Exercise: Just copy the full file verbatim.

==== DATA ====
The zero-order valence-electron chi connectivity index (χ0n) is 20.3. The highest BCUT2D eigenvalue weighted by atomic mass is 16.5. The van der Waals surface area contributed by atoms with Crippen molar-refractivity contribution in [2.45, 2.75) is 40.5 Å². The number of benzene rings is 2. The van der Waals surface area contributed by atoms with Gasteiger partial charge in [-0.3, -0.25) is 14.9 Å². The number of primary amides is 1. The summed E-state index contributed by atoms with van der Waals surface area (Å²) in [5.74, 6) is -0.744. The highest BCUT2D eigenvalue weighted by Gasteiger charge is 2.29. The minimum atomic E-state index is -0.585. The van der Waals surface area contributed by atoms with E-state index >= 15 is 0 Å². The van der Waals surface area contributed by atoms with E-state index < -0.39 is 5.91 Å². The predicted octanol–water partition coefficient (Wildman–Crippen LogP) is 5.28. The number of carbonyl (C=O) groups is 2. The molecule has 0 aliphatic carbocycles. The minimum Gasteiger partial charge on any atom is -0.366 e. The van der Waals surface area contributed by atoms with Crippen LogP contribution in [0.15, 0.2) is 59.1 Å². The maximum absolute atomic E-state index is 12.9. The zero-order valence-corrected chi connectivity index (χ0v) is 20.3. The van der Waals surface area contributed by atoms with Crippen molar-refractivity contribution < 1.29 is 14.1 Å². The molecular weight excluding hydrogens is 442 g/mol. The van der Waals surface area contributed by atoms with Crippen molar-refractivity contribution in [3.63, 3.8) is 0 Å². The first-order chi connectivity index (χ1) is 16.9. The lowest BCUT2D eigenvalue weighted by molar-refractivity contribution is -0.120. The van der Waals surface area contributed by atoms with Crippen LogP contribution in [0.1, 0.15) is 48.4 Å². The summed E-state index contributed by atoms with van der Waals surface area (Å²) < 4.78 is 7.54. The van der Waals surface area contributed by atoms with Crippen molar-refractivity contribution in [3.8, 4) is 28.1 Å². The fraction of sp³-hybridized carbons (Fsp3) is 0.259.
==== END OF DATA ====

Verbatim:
The zero-order valence-electron chi connectivity index (χ0n) is 20.3. The highest BCUT2D eigenvalue weighted by atomic mass is 16.5. The van der Waals surface area contributed by atoms with Crippen molar-refractivity contribution in [2.45, 2.75) is 40.5 Å². The number of benzene rings is 2. The van der Waals surface area contributed by atoms with Gasteiger partial charge in [-0.3, -0.25) is 14.9 Å². The number of primary amides is 1. The summed E-state index contributed by atoms with van der Waals surface area (Å²) in [5.74, 6) is -0.744. The highest BCUT2D eigenvalue weighted by Gasteiger charge is 2.29. The minimum atomic E-state index is -0.585. The van der Waals surface area contributed by atoms with E-state index >= 15 is 0 Å². The van der Waals surface area contributed by atoms with E-state index < -0.39 is 5.91 Å². The predicted octanol–water partition coefficient (Wildman–Crippen LogP) is 5.28. The number of carbonyl (C=O) groups is 2. The molecule has 0 aliphatic carbocycles. The minimum Gasteiger partial charge on any atom is -0.366 e. The van der Waals surface area contributed by atoms with Crippen LogP contribution in [0.15, 0.2) is 59.1 Å². The maximum absolute atomic E-state index is 12.9. The zero-order valence-corrected chi connectivity index (χ0v) is 20.3. The van der Waals surface area contributed by atoms with Crippen molar-refractivity contribution < 1.29 is 14.1 Å². The molecular weight excluding hydrogens is 442 g/mol. The van der Waals surface area contributed by atoms with Crippen molar-refractivity contribution in [3.63, 3.8) is 0 Å². The first-order chi connectivity index (χ1) is 16.9. The lowest BCUT2D eigenvalue weighted by molar-refractivity contribution is -0.120. The van der Waals surface area contributed by atoms with Crippen LogP contribution in [0.1, 0.15) is 48.4 Å². The summed E-state index contributed by atoms with van der Waals surface area (Å²) < 4.78 is 7.54. The van der Waals surface area contributed by atoms with Crippen molar-refractivity contribution in [3.8, 4) is 28.1 Å². The fraction of sp³-hybridized carbons (Fsp3) is 0.259.